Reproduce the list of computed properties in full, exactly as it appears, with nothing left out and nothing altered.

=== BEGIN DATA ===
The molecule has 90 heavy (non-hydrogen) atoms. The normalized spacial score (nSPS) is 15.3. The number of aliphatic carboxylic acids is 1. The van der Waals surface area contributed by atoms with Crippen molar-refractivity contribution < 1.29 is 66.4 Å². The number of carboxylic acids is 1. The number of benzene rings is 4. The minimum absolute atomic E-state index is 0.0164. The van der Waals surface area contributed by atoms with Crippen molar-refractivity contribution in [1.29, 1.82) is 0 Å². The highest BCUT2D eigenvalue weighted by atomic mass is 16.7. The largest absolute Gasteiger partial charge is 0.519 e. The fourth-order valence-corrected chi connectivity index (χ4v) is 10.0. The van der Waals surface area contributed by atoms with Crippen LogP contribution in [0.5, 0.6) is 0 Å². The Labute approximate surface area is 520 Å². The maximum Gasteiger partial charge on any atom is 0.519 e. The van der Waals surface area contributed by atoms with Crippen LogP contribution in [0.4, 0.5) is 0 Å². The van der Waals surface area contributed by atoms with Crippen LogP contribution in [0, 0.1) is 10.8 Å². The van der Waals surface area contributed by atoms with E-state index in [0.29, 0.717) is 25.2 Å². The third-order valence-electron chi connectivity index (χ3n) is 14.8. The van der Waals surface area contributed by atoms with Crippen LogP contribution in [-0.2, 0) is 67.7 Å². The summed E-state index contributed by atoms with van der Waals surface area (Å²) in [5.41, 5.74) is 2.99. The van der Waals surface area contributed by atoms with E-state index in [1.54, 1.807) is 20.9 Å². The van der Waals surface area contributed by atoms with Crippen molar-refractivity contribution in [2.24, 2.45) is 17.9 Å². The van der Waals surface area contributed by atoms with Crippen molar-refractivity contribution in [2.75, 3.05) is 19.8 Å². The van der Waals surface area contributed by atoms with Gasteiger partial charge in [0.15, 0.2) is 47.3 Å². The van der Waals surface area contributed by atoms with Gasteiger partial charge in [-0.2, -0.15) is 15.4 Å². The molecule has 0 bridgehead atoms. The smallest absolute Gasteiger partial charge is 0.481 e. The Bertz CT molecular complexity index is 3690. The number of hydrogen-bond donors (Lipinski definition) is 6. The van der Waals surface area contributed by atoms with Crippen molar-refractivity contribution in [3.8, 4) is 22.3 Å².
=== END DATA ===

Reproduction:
The molecule has 90 heavy (non-hydrogen) atoms. The normalized spacial score (nSPS) is 15.3. The number of aliphatic carboxylic acids is 1. The van der Waals surface area contributed by atoms with Crippen molar-refractivity contribution < 1.29 is 66.4 Å². The number of carboxylic acids is 1. The number of benzene rings is 4. The minimum absolute atomic E-state index is 0.0164. The van der Waals surface area contributed by atoms with Crippen molar-refractivity contribution in [1.29, 1.82) is 0 Å². The highest BCUT2D eigenvalue weighted by atomic mass is 16.7. The largest absolute Gasteiger partial charge is 0.519 e. The fourth-order valence-corrected chi connectivity index (χ4v) is 10.0. The van der Waals surface area contributed by atoms with Crippen LogP contribution in [0.5, 0.6) is 0 Å². The Labute approximate surface area is 520 Å². The maximum Gasteiger partial charge on any atom is 0.519 e. The van der Waals surface area contributed by atoms with Crippen LogP contribution in [0.4, 0.5) is 0 Å². The van der Waals surface area contributed by atoms with Crippen LogP contribution in [0, 0.1) is 10.8 Å². The van der Waals surface area contributed by atoms with E-state index in [0.29, 0.717) is 25.2 Å². The third-order valence-electron chi connectivity index (χ3n) is 14.8. The van der Waals surface area contributed by atoms with Crippen LogP contribution in [-0.2, 0) is 67.7 Å². The summed E-state index contributed by atoms with van der Waals surface area (Å²) in [5.41, 5.74) is 2.99. The van der Waals surface area contributed by atoms with E-state index in [1.54, 1.807) is 20.9 Å². The van der Waals surface area contributed by atoms with Crippen molar-refractivity contribution in [2.24, 2.45) is 17.9 Å². The van der Waals surface area contributed by atoms with Crippen molar-refractivity contribution in [2.75, 3.05) is 19.8 Å². The van der Waals surface area contributed by atoms with Gasteiger partial charge in [0.15, 0.2) is 47.3 Å². The van der Waals surface area contributed by atoms with Gasteiger partial charge in [-0.2, -0.15) is 15.4 Å². The molecule has 0 bridgehead atoms. The smallest absolute Gasteiger partial charge is 0.481 e. The Bertz CT molecular complexity index is 3690. The number of hydrogen-bond donors (Lipinski definition) is 6. The van der Waals surface area contributed by atoms with Crippen molar-refractivity contribution in [3.8, 4) is 22.3 Å².